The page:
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‘Once upon a time in the Wild East’

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Whilst last month’s article focused on how Polish property developers have cleaned up their act, it is interesting to take a look back at darker times in the industry when the market was not so well regulated.

The recent history of property development in Krakow (i.e. since the collapse of the Berlin wall) tended to be carried out in its first manifestation on a fairly small scale. The key missing ingredient during the 1990s was finance – whether cash or credit to buy finished apartments or for developers to build the developments in the first place. Some of Poland’s largest residential real estate developers such as JW Construction and Dom Development only started functioning during this decade (in 1993 and 1996 respectively) whilst on an individual basis earnings were still pitifully low for potential end-buyers.

It was really only at the start of the 2000s that enough wealth had been created to expand operations and interest rates had fallen to levels reasonable enough to countenance any significant leverage. As recently as 2001 interest rates were still at 20% even if they did fall dramatically to a more manageable 5% by 2003.

Unfortunately it was not only the business-minded hard-working entrepreneurs who spotted a gap in the market at this point to start developing real estate – but also crafty buccaneers who took advantage of the unblinking desire from some individuals to get on the property ladder and hoodwinked them through various schemes.

By far the most dangerous facet of the property boom that started in 2004 was the imbalance between demand and supply. Such was the disparity between the two that prices were shooting up at 30% per year in Krakow over a several year period. Several narcissistic developers became so arrogant that they thought they could not fail and buyers often could only see the upside in a potential deal without considering potential pitfalls.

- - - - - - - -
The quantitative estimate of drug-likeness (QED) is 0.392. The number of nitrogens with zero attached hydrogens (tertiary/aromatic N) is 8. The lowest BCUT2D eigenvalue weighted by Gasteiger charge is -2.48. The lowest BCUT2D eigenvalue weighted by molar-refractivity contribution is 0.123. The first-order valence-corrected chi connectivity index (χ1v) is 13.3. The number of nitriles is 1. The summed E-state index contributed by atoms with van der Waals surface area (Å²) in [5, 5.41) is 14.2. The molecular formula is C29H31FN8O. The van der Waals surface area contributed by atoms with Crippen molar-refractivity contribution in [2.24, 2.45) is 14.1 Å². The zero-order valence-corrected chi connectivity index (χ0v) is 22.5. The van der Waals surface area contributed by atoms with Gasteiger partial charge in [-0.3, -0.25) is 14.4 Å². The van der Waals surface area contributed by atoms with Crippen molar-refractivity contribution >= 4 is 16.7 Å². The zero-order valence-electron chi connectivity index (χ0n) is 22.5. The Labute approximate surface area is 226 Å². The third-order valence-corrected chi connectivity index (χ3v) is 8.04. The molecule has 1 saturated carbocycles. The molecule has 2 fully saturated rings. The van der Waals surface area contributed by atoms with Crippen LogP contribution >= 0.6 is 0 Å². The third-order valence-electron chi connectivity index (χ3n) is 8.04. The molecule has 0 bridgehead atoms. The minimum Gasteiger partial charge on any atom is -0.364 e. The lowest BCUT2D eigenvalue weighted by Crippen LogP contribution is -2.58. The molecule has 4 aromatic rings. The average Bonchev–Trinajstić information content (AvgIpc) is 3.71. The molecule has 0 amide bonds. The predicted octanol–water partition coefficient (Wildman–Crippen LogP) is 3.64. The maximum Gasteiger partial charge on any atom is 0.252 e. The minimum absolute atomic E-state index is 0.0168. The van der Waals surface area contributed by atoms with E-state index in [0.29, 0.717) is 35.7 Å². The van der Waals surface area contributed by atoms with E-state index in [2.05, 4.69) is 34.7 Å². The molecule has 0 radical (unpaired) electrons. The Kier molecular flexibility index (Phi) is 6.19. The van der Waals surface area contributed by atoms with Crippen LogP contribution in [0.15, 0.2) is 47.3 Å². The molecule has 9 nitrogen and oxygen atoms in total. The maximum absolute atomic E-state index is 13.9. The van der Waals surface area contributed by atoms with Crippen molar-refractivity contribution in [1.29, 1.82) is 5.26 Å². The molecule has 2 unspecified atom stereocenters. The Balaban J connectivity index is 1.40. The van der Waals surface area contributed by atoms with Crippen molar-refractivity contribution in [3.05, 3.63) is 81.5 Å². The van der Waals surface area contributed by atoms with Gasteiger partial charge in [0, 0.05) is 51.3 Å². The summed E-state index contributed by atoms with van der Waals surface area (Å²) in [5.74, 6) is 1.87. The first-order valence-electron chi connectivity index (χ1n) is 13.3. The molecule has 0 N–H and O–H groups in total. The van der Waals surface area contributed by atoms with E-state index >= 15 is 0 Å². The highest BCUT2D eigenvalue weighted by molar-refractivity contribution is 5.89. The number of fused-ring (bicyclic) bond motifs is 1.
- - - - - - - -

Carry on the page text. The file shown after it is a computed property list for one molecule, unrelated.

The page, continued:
Krakow’s most fated case perhaps is that of the developer, Leopard, who borrowed approximately 10 million Euros from American Investor, Manchester Securities, at a very hefty interest rate of 25% per annum in order to grow their future development operations. Unfortunately for individual buyers who were in the process of purchasing apartments in several buildings that Leopard were already building at the time, the loan was secured against these very apartments even though buyers had signed notarized preliminary purchase contracts. An 8-year long deadlock ensued with only light at the end of the tunnel recently with the Polish courts finding in favour of the end-buyers. The American fund may have a feeling to feel hard done-by but the apartment buyers have also suffered with many having to continue paying loans without receiving possession of the apartments during this period.

Bad loans were not the only issue to impact on end-buyers during the property boom as there was very limited use of any mechanism such as an escrow account either to protect cash being paid over by buyers to developers during the purchase process. Supply was so scarce that in certain cases property developers were asking for a 50% up-front payment on a flat before construction had even started and of course there was no guarantee that these funds, once received, would be used solely towards the construction of that particular project.

Krakow developer, Bud-Mar, was one of the other infamous developers active during the boom period. Investors in their development on ul. Lwowska in Stare Podgorze were invited to pay several thousand PLN per square metre in addition to what was in the preliminary purchase agreements to pay off various debts that began appearing on the land & mortgage registry just before construction finished – or risk not being able to take over their apartments. At the same time Bud-Mar was in the process of half-building a housing estate near the International School in Lusina. Eventually building works there halted with the developer again loaded with debts. 5 years on several buyers have been able to finish off their half-built houses and start living there but the reality is still far away from the initial dream.

Thankfully these stories are unlikely to be repeated due to the protection offered by the recently instigated ‘Developers’ Act’ and also of course due to a much more stable and mature market.

Tuesday, 10 June, 2014

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